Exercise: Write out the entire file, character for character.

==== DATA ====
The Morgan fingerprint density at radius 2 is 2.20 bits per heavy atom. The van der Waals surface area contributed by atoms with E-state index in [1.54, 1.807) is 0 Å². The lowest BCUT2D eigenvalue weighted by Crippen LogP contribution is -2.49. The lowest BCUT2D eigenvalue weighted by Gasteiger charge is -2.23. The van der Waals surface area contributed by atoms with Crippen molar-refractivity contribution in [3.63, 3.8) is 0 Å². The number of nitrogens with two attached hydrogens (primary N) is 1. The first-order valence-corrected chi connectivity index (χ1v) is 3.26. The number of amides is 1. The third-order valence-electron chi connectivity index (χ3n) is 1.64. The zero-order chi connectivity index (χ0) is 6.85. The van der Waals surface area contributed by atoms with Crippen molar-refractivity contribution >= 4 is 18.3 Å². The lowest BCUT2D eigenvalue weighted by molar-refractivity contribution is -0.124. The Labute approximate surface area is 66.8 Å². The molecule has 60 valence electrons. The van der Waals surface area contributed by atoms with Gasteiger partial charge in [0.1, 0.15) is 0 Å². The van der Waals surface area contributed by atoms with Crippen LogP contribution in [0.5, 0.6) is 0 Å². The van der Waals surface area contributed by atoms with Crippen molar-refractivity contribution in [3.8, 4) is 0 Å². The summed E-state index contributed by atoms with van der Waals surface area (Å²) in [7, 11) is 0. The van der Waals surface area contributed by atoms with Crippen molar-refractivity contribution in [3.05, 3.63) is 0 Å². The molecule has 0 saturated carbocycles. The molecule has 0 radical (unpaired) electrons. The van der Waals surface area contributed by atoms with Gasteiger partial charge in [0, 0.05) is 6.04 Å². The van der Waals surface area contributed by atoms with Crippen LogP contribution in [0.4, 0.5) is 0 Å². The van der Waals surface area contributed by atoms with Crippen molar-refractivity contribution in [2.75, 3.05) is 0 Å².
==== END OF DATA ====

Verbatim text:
The Morgan fingerprint density at radius 2 is 2.20 bits per heavy atom. The van der Waals surface area contributed by atoms with E-state index in [1.54, 1.807) is 0 Å². The lowest BCUT2D eigenvalue weighted by Crippen LogP contribution is -2.49. The lowest BCUT2D eigenvalue weighted by Gasteiger charge is -2.23. The van der Waals surface area contributed by atoms with Crippen molar-refractivity contribution in [3.63, 3.8) is 0 Å². The number of nitrogens with two attached hydrogens (primary N) is 1. The first-order valence-corrected chi connectivity index (χ1v) is 3.26. The number of amides is 1. The third-order valence-electron chi connectivity index (χ3n) is 1.64. The zero-order chi connectivity index (χ0) is 6.85. The van der Waals surface area contributed by atoms with Crippen molar-refractivity contribution >= 4 is 18.3 Å². The lowest BCUT2D eigenvalue weighted by molar-refractivity contribution is -0.124. The Labute approximate surface area is 66.8 Å². The molecule has 60 valence electrons. The van der Waals surface area contributed by atoms with Gasteiger partial charge in [0.1, 0.15) is 0 Å². The van der Waals surface area contributed by atoms with Crippen LogP contribution in [0.5, 0.6) is 0 Å². The van der Waals surface area contributed by atoms with Crippen molar-refractivity contribution in [3.8, 4) is 0 Å². The summed E-state index contributed by atoms with van der Waals surface area (Å²) in [7, 11) is 0. The van der Waals surface area contributed by atoms with Crippen molar-refractivity contribution in [3.05, 3.63) is 0 Å². The molecule has 0 saturated carbocycles. The molecule has 0 radical (unpaired) electrons. The van der Waals surface area contributed by atoms with Gasteiger partial charge in [0, 0.05) is 6.04 Å². The van der Waals surface area contributed by atoms with Crippen LogP contribution in [0.4, 0.5) is 0 Å². The van der Waals surface area contributed by atoms with Crippen molar-refractivity contribution in [2.75, 3.05) is 0 Å².